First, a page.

Flycatcher, Little Pied; Burma
Flycatcher, Olive-sided
Flycatcher, Red-throated; Thailand
Flycatcher, Slaty-backed; Thailand
Flycatcher, Snowy-browed; Burma
Flycatcher-Shrike, Bar-winged; Thailand
Forktail, Slaty-backed; Thailand
Forktail, White-crowned; Thailand
Francolin, Chinese; Thailand
Fulvetta, Grey-cheeked; Thailand
Fulvetta, Rufous-winged; Thailand
Gadwall; Alberta
Godwit, Black-tailed; England/Ireland
Godwit, Marbled; Alberta
Goldeneye, Barrow’s; North America
Goldeneye, Common; Alberta
Goldfinch, American; Alberta
Goose, Canada; North America
Goose, Greater White-fronted; BC
Goose, Snow; North America
Grackle, Common; Alberta
Grebe, Eared; Alberta
Grebe, Little; Ireland/Thailand
Grebe, Pied-billed; Alberta/Ireland
Grebe, Red-necked; Alberta
Grebe, Red-throated; Alberta
Grebe, Western; Alberta
Greenfinch; England/Ireland
Grosbeak, Black-headed; Alberta
Grosbeak, Evening; Alberta, N.B.
Grosbeak, Yellow; Alberta
Grouse, Ruffed; Alberta
Grouse, Sage; North America
Grouse, Sharp-tailed; Alberta
Grouse, Spruce; BC
Gull Brown-headed; Burma
Gull, Black-headed; England/Ireland
Gull, Bonaparte’s; Alberta
Gull, California; Alberta
Gull, Common (Mew Gull); Ireland
Gull, Franklin’s; Alberta
Gull, Herring; North America
Gull, Lesser Black-backed; Ireland
Gull, Ring-billed; Alberta
Gull, Western; BC
Gyrfalcon; Alberta
Harrier, Northern; Alberta
Hawk, Broad-winged
Hawk, Cooper’s
Hawk, Ferruginous; Alberta
Hawk, Lutistic Red-Tailed
Hawk, Red-Tailed; Alberta
Hawk, Rough-legged; Alberta
Hawk, Sharp-shinned
Hawk, Swainson’s; Alberta
Hawk-Eagle, Changeable; Thailand
Heron, Black-crowned; Alberta
Heron, Great Blue; Alberta
Heron, Grey; England/Ireland
Heron, Indian Pond; Burma
Heron, Little; Thailand
Hobby, Eurasian; Thailand
Honey-buzzard, Oriental; Thailand
Hummingbird, Black-chinned; BC
Hummingbird, Calliope; BC
Hummingbird, Rufous; BC
Ibis, White-faced; Alberta
Jacana, Bronze-winged; Thailand
Jackdaw; England/Ireland
Jay (Eurasian); England/Ireland
Jay, Blue; Alberta
Jay, Canada; Alberta
Jay, Steller’s; BC
Junco, Dark-eyed; Alberta
Junglefowl, Red; Thailand
Kestrel, American; Alberta
Kestrel; England/Ireland
Killdeer; Alberta
Kingbird, Eastern
Kingbird, Eastern; Alberta
Kingbird, Western; Alberta
Kingfisher, Belted; Alberta
Kingfisher, Black-capped; Thailand
Kingfisher, Blyth’s; Thailand
Kingfisher, White-throated; Thailand
Kite, Black; Burma
Lapwing, Northern; England/Ireland
Lapwing, Red-wattled; Thailand
Lapwing, River; Burma
Lapwing; England/Ireland
Lark, Horned; Alberta
Laughing-thrush, Chestnut-crowned; Thailand
Longspur, Chestnut-collared; Alberta
Loon, Common; Alberta
Magpie, Black-billed; Alberta
Magpie, Red-billed Blue; Burma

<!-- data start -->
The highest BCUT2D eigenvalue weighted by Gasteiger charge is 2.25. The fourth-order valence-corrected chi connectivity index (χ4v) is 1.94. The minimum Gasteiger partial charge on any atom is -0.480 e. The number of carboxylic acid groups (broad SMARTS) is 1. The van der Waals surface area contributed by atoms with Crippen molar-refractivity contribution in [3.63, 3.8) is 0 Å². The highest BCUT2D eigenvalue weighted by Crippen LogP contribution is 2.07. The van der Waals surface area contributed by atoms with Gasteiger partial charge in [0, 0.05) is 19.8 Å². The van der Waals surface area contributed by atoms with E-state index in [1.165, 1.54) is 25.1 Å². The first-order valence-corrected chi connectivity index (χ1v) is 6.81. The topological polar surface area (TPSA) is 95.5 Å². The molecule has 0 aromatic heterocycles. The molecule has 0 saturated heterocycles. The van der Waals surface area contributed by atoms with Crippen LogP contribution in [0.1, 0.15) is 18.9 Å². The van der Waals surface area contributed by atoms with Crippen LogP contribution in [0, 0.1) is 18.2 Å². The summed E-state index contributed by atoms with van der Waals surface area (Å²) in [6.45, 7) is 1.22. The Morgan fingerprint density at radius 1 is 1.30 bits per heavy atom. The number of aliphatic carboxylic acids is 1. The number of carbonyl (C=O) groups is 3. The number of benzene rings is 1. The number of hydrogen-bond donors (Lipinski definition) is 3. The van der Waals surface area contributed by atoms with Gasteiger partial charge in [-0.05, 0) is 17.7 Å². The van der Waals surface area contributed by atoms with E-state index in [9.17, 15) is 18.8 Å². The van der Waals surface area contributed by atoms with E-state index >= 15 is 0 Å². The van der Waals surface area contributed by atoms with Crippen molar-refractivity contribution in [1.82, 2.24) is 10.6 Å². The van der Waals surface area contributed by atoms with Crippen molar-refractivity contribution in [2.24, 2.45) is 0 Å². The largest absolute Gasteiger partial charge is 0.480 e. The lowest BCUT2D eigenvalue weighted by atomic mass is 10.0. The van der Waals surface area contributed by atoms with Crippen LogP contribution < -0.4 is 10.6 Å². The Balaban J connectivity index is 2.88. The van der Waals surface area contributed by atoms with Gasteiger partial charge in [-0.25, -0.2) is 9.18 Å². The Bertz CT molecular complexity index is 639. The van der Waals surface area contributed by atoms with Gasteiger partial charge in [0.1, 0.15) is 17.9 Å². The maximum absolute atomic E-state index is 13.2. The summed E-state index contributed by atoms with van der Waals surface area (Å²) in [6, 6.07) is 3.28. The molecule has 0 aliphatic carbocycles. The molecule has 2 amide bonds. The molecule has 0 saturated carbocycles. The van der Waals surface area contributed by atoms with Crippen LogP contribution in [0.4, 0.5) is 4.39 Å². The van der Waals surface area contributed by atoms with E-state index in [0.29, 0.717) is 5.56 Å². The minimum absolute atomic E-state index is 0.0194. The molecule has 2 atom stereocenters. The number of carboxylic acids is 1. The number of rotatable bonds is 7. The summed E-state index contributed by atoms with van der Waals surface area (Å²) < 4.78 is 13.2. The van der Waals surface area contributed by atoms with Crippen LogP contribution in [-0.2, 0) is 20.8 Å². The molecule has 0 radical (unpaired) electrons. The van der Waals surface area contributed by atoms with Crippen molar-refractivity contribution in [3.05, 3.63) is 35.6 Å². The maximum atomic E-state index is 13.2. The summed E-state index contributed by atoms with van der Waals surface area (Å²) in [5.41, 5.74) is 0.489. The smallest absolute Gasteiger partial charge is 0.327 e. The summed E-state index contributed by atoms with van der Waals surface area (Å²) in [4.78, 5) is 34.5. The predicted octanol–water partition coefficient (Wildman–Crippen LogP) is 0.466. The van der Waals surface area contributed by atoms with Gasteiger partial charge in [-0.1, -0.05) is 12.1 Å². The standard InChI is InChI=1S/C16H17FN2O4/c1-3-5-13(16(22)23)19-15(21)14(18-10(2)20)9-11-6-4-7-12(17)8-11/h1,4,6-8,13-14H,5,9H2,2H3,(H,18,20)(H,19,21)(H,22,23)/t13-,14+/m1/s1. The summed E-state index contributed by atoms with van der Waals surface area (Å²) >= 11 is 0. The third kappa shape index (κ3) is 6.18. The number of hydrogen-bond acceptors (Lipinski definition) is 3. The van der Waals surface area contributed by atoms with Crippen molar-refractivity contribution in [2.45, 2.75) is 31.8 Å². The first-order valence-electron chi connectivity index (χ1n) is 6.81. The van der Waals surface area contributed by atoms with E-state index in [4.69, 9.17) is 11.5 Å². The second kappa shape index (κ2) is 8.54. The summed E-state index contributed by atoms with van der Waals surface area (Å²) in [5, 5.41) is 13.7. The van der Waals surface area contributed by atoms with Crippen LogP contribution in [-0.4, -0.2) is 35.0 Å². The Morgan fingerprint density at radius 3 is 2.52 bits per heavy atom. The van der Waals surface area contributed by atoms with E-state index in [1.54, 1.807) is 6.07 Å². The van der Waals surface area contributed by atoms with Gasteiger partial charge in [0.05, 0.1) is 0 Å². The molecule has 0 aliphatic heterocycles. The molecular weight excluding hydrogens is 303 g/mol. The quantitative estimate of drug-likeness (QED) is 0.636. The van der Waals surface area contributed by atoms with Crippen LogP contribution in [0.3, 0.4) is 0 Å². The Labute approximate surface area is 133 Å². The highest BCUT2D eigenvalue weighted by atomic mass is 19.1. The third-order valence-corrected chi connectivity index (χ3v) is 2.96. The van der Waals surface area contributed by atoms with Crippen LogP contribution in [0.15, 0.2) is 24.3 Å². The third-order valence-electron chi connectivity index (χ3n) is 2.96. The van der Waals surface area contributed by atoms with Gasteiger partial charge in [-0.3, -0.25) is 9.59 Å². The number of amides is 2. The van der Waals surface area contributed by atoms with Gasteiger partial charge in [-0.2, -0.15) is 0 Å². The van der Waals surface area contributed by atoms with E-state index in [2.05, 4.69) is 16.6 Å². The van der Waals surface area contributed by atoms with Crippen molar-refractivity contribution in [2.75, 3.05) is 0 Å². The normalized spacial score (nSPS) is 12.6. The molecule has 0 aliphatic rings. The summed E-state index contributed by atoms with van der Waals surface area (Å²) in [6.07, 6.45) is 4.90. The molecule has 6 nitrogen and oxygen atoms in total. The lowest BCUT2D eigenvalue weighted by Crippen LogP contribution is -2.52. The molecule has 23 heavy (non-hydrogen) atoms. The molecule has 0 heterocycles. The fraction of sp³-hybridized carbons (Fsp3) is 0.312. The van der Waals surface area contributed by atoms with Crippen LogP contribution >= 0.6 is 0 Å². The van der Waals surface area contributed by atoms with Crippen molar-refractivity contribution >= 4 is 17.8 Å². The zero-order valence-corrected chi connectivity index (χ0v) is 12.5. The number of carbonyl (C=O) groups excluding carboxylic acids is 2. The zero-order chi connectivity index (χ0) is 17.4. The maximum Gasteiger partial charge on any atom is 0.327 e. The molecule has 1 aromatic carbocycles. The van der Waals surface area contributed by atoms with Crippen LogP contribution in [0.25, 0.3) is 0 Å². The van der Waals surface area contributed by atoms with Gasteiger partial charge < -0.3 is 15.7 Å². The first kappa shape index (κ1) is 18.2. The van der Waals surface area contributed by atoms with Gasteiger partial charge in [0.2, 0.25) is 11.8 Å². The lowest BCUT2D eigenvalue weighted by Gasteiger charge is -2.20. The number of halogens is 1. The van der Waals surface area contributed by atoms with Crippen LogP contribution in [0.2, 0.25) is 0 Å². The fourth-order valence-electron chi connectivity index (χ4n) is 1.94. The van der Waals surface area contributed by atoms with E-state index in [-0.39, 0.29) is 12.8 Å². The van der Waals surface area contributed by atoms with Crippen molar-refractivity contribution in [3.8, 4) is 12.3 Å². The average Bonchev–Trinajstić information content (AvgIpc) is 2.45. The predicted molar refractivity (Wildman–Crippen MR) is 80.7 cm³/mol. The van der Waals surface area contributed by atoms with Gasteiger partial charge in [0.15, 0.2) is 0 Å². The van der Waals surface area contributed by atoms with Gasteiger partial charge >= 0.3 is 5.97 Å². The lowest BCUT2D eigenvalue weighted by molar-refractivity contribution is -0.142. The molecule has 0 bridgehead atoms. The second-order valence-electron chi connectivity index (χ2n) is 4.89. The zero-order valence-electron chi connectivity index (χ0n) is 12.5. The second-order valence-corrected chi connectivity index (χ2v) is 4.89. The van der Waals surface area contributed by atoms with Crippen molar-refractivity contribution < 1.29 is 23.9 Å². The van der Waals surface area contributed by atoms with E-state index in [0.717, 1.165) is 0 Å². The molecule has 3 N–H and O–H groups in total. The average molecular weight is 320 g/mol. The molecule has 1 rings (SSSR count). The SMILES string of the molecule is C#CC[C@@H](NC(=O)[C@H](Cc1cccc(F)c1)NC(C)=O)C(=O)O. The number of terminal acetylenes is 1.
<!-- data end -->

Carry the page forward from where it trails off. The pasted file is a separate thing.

Magpie-Robin, Oriental; Thailand
Malkoha, Green-billed; Thailand
Mallard; North America
Martin, Common; Ireland
Martin, Dusky Crag; Thailand
Martin, Plain; Thailand
Martin, Purple; Alberta
Martin, Sand; Thailand
Meadowlark, Eastern; Alberta
Meadowlark, Western; Alberta
Merganser, Common; North America
Merganser, Hooded; Alberta
Merganser, Red-breasted; Alberta
Merlin; Alberta
Minivet, Scarlet; Thailand
Mockingbird, Northern; Alberta
Moorhen, Common; Thailand, Europe
Munia, Black-headed; Thailand
Munia, Chestnut-tailed; Thailand
Munia, Scaley-breasted; Thailand
Munia, White-rumped; Thailand
Myna, Common; Thailand
Myna, Golden-crested; Thailand
Myna, Hill; Thailand
Myna, White Vented; Thailand
Night-heron, Black-crowned; Alberta
Nutcracker, Clark’s; North America
Nuthatch, Chestnut-bellied; Thailand
Nuthatch, Red-breasted; Alberta
Nuthatch, White-breasted; Alberta
Openbill, Asian; Thailand
Oriole, Baltimore
Oriole, Baltimore; Alberta
Oriole, Bullock's; Alberta
Osprey; Alberta
Owl, Barn; Thailand, Alberta
Owl, Brown Wood; Thailand
Owl, Great Grey
Owl, Great Horned; North America
Owl, Long-eared; Ireland
Owl, Northern Pygmy; North America
Owl, Northern Saw-whet
Owl, Oriental Scops; Thailand
Owl, Short-eared; Alberta
Owlet, Asian Barred; Thailand
Partridge, Gray; UK/Ireland/Canada
Partridge, Rufous-throated; Thailand
Peacock; Alberta
Peewee, Western Wood
Pelican, American White; Alberta
Pewee, Western Wood; Alberta
Phalarope, Red-necked; Alberta
Phalarope, Wilson’s; Alberta
Pheasant, Common; England/Ireland
Pheasant, Ring-necked; North America
Phoebe, Eastern; New Brunswick
Pigeon, Common Wood England/Ireland
Pigeon, Rock (Feral Pigeon)
Pintail, Northern; Alberta
Pipit, Meadow; Ireland
Pipit, Paddyfield; Thailand
Plover, Black-bellied; Alberta
Plover, Mountain; Alberta
Plover, Semipalmated; Alberta
Pochard, Common; Ireland
Pond Heron, Chinese; Thailand
Prinia, Grey-Breasted; Thailand
Prinia, Plain; Thailand
Prinia, Yellow-bellied; Thailand
Quail, California; BC, Alberta
Quail, Franklin’s; North America
Raven, Common; Alberta
Redhead; Alberta
Redpoll, Common; Alberta
Redshank; Burma
Redstart, American
Robin, American; Alberta
Robin, European; England/Ireland
Robin, White-tailed; Thailand
Rock Dove, Feral; Ireland/North America
Rock Thrush, Chestnut-bellied; Thailand
Roller, Indian; Thailand
Rook; England/Ireland         
Rosy-Finch, Grey-crowned; BC